College Admissions Scandal Sees First Guilty Plea From A Parent

Fans of Lori Loughlin appear outside the courthouse
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Following the massive indictment in the college admissions bribery scandal that was announced earlier this month, the first of the parents charged in the case has pleaded guilty. Multiple coaches involved with the case, as well as the facilitator of the scheme, had entered guilty pleas previously.

Per Bloomberg News, Peter Jan Sartorio, a packaged-food entrepreneur from Northern California, has agreed to plead guilty in the case. Sartorio was charged with paying $15,000 for someone to pretend to proctor the ACT college entrance exam. He was charged with conspiracy to commit mail fraud and honest services mail fraud.

It’s not clear yet what type of sentence Sartorio will receive, or what that means for the outlook of other defendants in the case. Two other parents accused in the case, water treatment executive Devin Sloane and marketing expert Jane Buckingham, are in talks for plea deals, according to Bloomberg.

John Vandemoer, the sailing coach at Stanford University, agreed to plead guilty in March, per NBC Bay Area, to one count of conspiracy to commit racketeering. Rudolph “Rudy” Meredith, the women’s soccer coach at Yale, also pleaded guilty last week and admitted that he had accepted more than $1 million in kickbacks, per Fox News. Meredith also agreed to cooperate and has resigned from his position with the university.

William Rick Singer, the accused ringleader of the conspiracy, pleaded guilty early on and cooperated with authorities, in bringing indictments against many of the others charged in the case.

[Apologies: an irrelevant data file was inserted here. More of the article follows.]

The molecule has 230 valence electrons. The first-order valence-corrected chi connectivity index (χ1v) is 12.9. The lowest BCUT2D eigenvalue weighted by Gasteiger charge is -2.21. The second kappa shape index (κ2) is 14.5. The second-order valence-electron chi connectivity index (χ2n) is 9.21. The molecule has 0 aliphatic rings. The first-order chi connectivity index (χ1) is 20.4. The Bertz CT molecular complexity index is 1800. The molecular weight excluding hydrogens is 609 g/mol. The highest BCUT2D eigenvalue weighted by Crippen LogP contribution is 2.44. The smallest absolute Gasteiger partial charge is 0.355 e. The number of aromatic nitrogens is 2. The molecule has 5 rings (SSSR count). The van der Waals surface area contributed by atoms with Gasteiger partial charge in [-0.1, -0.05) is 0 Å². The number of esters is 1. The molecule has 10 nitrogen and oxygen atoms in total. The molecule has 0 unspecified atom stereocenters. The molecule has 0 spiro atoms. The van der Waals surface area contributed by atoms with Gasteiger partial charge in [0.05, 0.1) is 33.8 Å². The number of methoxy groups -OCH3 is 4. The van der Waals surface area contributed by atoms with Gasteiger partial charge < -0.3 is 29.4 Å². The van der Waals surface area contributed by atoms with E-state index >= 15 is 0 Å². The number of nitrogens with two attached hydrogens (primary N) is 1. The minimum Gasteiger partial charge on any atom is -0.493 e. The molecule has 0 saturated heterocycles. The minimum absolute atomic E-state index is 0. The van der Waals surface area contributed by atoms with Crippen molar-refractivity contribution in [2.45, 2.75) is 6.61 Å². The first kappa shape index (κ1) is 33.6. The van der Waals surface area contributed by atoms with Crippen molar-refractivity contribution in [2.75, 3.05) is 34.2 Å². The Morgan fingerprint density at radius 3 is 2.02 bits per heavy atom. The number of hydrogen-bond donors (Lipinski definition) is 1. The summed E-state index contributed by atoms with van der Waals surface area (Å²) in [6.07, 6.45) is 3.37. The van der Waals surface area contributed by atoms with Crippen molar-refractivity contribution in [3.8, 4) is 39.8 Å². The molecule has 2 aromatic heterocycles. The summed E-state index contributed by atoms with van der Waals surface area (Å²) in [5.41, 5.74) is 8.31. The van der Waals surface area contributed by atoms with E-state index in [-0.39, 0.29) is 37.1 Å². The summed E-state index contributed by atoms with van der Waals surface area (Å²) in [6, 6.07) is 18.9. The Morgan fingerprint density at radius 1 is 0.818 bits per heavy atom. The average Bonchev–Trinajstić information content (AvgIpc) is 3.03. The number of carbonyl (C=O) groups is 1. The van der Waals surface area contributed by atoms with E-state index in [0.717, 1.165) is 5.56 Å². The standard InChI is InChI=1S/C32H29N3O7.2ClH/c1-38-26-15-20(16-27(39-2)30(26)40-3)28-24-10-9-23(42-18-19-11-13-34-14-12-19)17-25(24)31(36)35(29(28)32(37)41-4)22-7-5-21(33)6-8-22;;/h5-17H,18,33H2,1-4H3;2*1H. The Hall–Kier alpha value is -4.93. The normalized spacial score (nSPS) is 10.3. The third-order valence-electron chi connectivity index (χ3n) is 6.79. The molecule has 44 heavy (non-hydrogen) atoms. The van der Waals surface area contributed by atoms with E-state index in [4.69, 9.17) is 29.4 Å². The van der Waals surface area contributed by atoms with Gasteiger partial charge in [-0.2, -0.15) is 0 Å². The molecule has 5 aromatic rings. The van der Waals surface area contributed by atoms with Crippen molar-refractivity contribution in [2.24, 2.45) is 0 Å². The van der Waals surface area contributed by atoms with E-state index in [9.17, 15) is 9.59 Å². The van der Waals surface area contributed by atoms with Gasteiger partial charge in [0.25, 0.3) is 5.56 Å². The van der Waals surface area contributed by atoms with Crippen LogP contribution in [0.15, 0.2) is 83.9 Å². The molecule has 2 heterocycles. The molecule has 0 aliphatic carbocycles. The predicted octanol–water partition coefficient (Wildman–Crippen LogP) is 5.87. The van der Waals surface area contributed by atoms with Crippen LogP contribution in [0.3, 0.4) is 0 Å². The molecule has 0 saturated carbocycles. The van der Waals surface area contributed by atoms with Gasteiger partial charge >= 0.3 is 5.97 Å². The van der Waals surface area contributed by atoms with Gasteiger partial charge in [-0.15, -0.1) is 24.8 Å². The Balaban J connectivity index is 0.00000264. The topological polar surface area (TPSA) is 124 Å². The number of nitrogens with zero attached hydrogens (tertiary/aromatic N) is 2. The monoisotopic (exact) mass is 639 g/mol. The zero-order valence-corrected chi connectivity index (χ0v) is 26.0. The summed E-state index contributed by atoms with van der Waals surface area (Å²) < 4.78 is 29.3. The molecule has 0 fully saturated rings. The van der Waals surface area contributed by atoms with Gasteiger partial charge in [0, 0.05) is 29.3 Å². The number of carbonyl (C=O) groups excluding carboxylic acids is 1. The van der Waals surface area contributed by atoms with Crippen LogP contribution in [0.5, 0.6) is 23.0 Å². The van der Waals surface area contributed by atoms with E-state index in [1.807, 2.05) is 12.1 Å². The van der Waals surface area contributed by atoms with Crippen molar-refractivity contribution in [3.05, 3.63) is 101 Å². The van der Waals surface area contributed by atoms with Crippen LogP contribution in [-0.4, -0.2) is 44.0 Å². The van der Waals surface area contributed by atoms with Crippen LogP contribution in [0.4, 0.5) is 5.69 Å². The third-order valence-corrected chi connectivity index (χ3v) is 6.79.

Sartorio was one of 33 parents charged in the case, two of whom were well-known actresses Lori Loughlin and Felicity Huffman.

The scandal, which was referred to by law enforcement as Operation Varsity Blues, entailed wealthy parents essentially paid Singer, through his companies Key Worldwide Foundation and The Edge College & Career Network, to obtain fraudulent admission to well-known colleges.

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Aspects of the scheme included setting up fake athletic profiles for certain students, many of whom did not play the sports in question, in order to be admitted to college under the lower standards of athletic scholarships.

Per The Los Angeles Times, the scheme first came to light when a Los Angeles man named Morrie Tobin, who was under investigation in an unrelated securities fraud case, told the government about the college admissions fraud.

The famous actresses in the case, Loughlin and Huffman, may very well face prison time themselves for their roles in the fraud, according to an analysis by EW.